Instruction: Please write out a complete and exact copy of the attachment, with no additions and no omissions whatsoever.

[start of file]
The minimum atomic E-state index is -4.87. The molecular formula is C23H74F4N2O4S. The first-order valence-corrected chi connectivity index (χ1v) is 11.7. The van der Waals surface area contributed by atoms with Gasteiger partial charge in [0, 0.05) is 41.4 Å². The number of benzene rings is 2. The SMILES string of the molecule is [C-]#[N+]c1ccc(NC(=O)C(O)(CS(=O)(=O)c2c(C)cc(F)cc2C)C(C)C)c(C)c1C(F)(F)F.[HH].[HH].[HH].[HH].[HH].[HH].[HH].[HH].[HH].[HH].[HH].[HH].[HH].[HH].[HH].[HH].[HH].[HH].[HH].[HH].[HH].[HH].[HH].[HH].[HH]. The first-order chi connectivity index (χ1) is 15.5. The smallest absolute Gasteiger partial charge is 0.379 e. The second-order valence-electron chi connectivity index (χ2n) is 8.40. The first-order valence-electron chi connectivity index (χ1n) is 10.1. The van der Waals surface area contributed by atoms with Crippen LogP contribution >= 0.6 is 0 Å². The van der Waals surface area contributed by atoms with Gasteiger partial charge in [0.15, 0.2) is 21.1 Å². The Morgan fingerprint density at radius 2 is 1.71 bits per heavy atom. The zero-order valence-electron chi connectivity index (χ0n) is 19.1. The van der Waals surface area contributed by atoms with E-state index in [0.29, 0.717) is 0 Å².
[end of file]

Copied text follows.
The minimum atomic E-state index is -4.87. The molecular formula is C23H74F4N2O4S. The first-order valence-corrected chi connectivity index (χ1v) is 11.7. The van der Waals surface area contributed by atoms with Gasteiger partial charge in [0, 0.05) is 41.4 Å². The number of benzene rings is 2. The SMILES string of the molecule is [C-]#[N+]c1ccc(NC(=O)C(O)(CS(=O)(=O)c2c(C)cc(F)cc2C)C(C)C)c(C)c1C(F)(F)F.[HH].[HH].[HH].[HH].[HH].[HH].[HH].[HH].[HH].[HH].[HH].[HH].[HH].[HH].[HH].[HH].[HH].[HH].[HH].[HH].[HH].[HH].[HH].[HH].[HH]. The first-order chi connectivity index (χ1) is 15.5. The smallest absolute Gasteiger partial charge is 0.379 e. The second-order valence-electron chi connectivity index (χ2n) is 8.40. The first-order valence-electron chi connectivity index (χ1n) is 10.1. The van der Waals surface area contributed by atoms with Crippen LogP contribution >= 0.6 is 0 Å². The van der Waals surface area contributed by atoms with Gasteiger partial charge in [0.15, 0.2) is 21.1 Å². The Morgan fingerprint density at radius 2 is 1.71 bits per heavy atom. The zero-order valence-electron chi connectivity index (χ0n) is 19.1. The van der Waals surface area contributed by atoms with E-state index in [0.29, 0.717) is 0 Å².